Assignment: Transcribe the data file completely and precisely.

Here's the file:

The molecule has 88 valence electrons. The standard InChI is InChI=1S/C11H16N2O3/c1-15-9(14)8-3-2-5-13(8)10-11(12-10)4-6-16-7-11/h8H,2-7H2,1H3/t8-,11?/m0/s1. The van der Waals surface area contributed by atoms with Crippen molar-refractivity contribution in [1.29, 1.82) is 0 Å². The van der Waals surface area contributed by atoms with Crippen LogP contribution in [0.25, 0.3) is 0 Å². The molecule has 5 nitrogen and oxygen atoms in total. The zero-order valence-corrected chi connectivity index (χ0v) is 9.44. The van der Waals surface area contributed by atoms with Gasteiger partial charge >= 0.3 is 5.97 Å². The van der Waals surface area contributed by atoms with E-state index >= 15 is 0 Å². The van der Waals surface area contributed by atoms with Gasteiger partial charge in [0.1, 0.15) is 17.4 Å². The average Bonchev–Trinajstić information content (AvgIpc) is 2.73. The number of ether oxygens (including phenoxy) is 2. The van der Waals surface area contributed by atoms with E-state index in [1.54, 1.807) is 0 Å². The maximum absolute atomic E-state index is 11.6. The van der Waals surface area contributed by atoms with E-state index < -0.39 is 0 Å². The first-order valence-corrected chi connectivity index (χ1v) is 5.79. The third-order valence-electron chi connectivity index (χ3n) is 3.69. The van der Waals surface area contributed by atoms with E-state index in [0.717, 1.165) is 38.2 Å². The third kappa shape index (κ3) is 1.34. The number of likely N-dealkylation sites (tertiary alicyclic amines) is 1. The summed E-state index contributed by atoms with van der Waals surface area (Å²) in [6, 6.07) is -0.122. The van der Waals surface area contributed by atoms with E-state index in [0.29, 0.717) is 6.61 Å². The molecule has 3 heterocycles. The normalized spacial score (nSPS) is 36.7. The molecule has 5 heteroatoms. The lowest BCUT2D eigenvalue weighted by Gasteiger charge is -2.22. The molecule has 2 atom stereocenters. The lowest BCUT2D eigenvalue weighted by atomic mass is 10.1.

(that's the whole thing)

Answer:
The molecule has 88 valence electrons. The standard InChI is InChI=1S/C11H16N2O3/c1-15-9(14)8-3-2-5-13(8)10-11(12-10)4-6-16-7-11/h8H,2-7H2,1H3/t8-,11?/m0/s1. The van der Waals surface area contributed by atoms with Crippen molar-refractivity contribution in [1.29, 1.82) is 0 Å². The van der Waals surface area contributed by atoms with Crippen LogP contribution in [0.25, 0.3) is 0 Å². The molecule has 5 nitrogen and oxygen atoms in total. The zero-order valence-corrected chi connectivity index (χ0v) is 9.44. The van der Waals surface area contributed by atoms with Gasteiger partial charge >= 0.3 is 5.97 Å². The van der Waals surface area contributed by atoms with E-state index >= 15 is 0 Å². The van der Waals surface area contributed by atoms with Gasteiger partial charge in [0.1, 0.15) is 17.4 Å². The average Bonchev–Trinajstić information content (AvgIpc) is 2.73. The number of ether oxygens (including phenoxy) is 2. The van der Waals surface area contributed by atoms with E-state index in [1.54, 1.807) is 0 Å². The maximum absolute atomic E-state index is 11.6. The van der Waals surface area contributed by atoms with E-state index < -0.39 is 0 Å². The first-order valence-corrected chi connectivity index (χ1v) is 5.79. The third-order valence-electron chi connectivity index (χ3n) is 3.69. The van der Waals surface area contributed by atoms with E-state index in [0.717, 1.165) is 38.2 Å². The third kappa shape index (κ3) is 1.34. The number of likely N-dealkylation sites (tertiary alicyclic amines) is 1. The summed E-state index contributed by atoms with van der Waals surface area (Å²) in [6, 6.07) is -0.122. The van der Waals surface area contributed by atoms with E-state index in [0.29, 0.717) is 6.61 Å². The molecule has 3 heterocycles. The normalized spacial score (nSPS) is 36.7. The molecule has 5 heteroatoms. The lowest BCUT2D eigenvalue weighted by Gasteiger charge is -2.22. The molecule has 2 atom stereocenters. The lowest BCUT2D eigenvalue weighted by atomic mass is 10.1.